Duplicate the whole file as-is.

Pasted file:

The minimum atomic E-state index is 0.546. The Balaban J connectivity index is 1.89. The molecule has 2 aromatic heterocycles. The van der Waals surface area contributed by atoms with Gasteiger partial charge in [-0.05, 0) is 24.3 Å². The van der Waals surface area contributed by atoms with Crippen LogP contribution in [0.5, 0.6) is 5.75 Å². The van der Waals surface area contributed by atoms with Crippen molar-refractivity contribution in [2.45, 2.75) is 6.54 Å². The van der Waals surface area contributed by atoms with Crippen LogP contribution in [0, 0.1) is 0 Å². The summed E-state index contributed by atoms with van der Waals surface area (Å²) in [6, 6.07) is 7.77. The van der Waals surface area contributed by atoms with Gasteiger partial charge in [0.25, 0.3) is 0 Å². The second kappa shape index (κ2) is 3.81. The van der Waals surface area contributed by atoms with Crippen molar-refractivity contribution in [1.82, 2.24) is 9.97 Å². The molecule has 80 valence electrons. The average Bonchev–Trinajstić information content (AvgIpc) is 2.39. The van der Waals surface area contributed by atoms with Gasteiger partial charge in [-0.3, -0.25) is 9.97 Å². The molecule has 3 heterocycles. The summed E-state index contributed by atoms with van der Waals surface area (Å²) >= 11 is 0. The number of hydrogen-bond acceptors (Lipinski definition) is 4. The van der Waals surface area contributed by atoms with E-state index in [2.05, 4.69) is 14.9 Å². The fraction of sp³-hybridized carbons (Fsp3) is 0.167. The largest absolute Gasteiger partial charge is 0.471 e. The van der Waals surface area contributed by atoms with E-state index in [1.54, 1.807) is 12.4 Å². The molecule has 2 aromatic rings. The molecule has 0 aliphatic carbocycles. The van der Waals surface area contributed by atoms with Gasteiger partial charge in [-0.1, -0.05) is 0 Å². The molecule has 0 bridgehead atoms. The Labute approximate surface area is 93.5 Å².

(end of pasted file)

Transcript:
The minimum atomic E-state index is 0.546. The Balaban J connectivity index is 1.89. The molecule has 2 aromatic heterocycles. The van der Waals surface area contributed by atoms with Gasteiger partial charge in [-0.05, 0) is 24.3 Å². The van der Waals surface area contributed by atoms with Crippen LogP contribution in [0.5, 0.6) is 5.75 Å². The van der Waals surface area contributed by atoms with Crippen molar-refractivity contribution in [2.45, 2.75) is 6.54 Å². The van der Waals surface area contributed by atoms with Crippen LogP contribution in [0, 0.1) is 0 Å². The summed E-state index contributed by atoms with van der Waals surface area (Å²) in [6, 6.07) is 7.77. The van der Waals surface area contributed by atoms with Gasteiger partial charge in [0.25, 0.3) is 0 Å². The second kappa shape index (κ2) is 3.81. The van der Waals surface area contributed by atoms with Crippen molar-refractivity contribution in [1.82, 2.24) is 9.97 Å². The molecule has 80 valence electrons. The average Bonchev–Trinajstić information content (AvgIpc) is 2.39. The van der Waals surface area contributed by atoms with Gasteiger partial charge in [-0.3, -0.25) is 9.97 Å². The molecule has 3 heterocycles. The summed E-state index contributed by atoms with van der Waals surface area (Å²) >= 11 is 0. The number of hydrogen-bond acceptors (Lipinski definition) is 4. The van der Waals surface area contributed by atoms with E-state index in [2.05, 4.69) is 14.9 Å². The fraction of sp³-hybridized carbons (Fsp3) is 0.167. The largest absolute Gasteiger partial charge is 0.471 e. The van der Waals surface area contributed by atoms with E-state index in [1.54, 1.807) is 12.4 Å². The molecule has 2 aromatic rings. The molecule has 0 aliphatic carbocycles. The van der Waals surface area contributed by atoms with Gasteiger partial charge in [-0.1, -0.05) is 0 Å². The molecule has 0 bridgehead atoms. The Labute approximate surface area is 93.5 Å².